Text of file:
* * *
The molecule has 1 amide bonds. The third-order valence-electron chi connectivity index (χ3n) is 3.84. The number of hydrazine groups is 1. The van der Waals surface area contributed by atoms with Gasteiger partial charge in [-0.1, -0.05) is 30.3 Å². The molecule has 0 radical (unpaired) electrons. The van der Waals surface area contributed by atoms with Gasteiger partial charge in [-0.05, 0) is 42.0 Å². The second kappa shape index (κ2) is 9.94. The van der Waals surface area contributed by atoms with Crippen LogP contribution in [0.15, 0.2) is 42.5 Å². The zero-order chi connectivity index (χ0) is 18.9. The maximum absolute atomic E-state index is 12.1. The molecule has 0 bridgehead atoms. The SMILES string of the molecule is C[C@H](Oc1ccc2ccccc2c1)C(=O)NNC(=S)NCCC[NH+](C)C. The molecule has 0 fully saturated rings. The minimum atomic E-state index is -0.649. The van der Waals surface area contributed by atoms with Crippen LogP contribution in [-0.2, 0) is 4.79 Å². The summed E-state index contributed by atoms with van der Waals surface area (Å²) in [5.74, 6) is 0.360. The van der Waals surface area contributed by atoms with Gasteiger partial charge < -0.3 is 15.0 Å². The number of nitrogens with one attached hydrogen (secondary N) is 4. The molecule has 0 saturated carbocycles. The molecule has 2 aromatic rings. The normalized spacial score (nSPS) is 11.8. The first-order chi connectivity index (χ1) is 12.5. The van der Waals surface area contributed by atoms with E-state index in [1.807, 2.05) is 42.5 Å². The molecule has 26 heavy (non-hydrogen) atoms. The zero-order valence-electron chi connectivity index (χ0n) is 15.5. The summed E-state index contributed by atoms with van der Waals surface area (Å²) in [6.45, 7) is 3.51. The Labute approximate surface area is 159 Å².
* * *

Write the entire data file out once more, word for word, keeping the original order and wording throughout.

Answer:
The molecule has 1 amide bonds. The third-order valence-electron chi connectivity index (χ3n) is 3.84. The number of hydrazine groups is 1. The van der Waals surface area contributed by atoms with Gasteiger partial charge in [-0.1, -0.05) is 30.3 Å². The molecule has 0 radical (unpaired) electrons. The van der Waals surface area contributed by atoms with Gasteiger partial charge in [-0.05, 0) is 42.0 Å². The second kappa shape index (κ2) is 9.94. The van der Waals surface area contributed by atoms with Crippen LogP contribution in [0.15, 0.2) is 42.5 Å². The zero-order chi connectivity index (χ0) is 18.9. The maximum absolute atomic E-state index is 12.1. The molecule has 0 bridgehead atoms. The SMILES string of the molecule is C[C@H](Oc1ccc2ccccc2c1)C(=O)NNC(=S)NCCC[NH+](C)C. The molecule has 0 fully saturated rings. The minimum atomic E-state index is -0.649. The van der Waals surface area contributed by atoms with Crippen LogP contribution in [-0.2, 0) is 4.79 Å². The summed E-state index contributed by atoms with van der Waals surface area (Å²) in [5.74, 6) is 0.360. The van der Waals surface area contributed by atoms with Gasteiger partial charge < -0.3 is 15.0 Å². The number of nitrogens with one attached hydrogen (secondary N) is 4. The molecule has 0 saturated carbocycles. The molecule has 2 aromatic rings. The normalized spacial score (nSPS) is 11.8. The first-order chi connectivity index (χ1) is 12.5. The van der Waals surface area contributed by atoms with E-state index in [1.807, 2.05) is 42.5 Å². The molecule has 26 heavy (non-hydrogen) atoms. The zero-order valence-electron chi connectivity index (χ0n) is 15.5. The summed E-state index contributed by atoms with van der Waals surface area (Å²) in [6.45, 7) is 3.51. The Labute approximate surface area is 159 Å².